1940 Was Cold Year
For those of you who are trying to remember when there was as much snow on the ground or colder temperatures in the area as experienced during recent days, a notebook was kept by E.R. Ryan who penned the following records:
January 26, 1940, the area woke up to 11 inches of snow on the ground.
January 26, 19400, the temperature in Dade County dropped to 4 degrees below zero; 12 degrees was the official reading at Lovell Field with 18 degrees below zero reading in other places throughout the area.
January 27 and 28, 1940, 18 degrees below zero temperatures were recorded both days at Morganville. On the same day, Lookout Creek froze to a 4 inch thickness and the Tennessee River froze over.
On January 30, 1940, area residents skated on Lookout Creek.
My mother remembers that they missed about three weeks of school during this month. That may the most amount of time out of school until the ice storm of 1960 (another record breaking weather event). It is my plan to write about some other of those record breakers. I can remember five of the eight that Nick Austin listed and plan to do more research. If you have any thoughts on the weather in 1940 or have a diary for that time or any other weather tales, then contact me at firstname.lastname@example.org or 657-7305. If anyone has pictures of anyone skating on Lookout Creek or cars driving on the Tennessee River, I would love to copy them.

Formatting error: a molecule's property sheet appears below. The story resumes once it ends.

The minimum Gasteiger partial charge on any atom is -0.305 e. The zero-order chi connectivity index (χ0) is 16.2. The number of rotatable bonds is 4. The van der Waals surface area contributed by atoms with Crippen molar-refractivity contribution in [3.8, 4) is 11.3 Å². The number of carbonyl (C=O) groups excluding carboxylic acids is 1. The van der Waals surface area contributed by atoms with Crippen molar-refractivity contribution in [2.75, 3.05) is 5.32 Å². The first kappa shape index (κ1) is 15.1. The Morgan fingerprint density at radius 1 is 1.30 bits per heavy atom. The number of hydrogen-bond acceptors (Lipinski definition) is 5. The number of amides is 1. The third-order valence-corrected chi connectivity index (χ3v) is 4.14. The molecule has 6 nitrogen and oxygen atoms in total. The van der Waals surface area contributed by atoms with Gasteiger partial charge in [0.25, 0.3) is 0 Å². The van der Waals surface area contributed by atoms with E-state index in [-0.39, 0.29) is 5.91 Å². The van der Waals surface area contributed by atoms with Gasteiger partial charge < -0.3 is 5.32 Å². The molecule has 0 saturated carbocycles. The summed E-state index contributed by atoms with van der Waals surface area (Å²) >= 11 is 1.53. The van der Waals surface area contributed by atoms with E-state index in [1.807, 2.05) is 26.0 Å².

I am grateful that my parents have lived so long and have shared the details of their lives with us. I really like people who note what is happening with the weather in this community. At some time I will study the articles by Kevin Wall, who writes weekly for the Sentinel in the New Home column. In future years, some other research hound will look back on Kevin’s articles to see what was going on with the weather.
One last note, many of you remember Jewel Smalley who wrote for the Sentinel for many years in the last three decades. Many of the articles which I have been reading about the storms in the 80’s and 90’s were written by her. She has been severely ill and in the hospital and is slowly improving. Please keep her in your thoughts and prayers for a steady and prosperous recovery.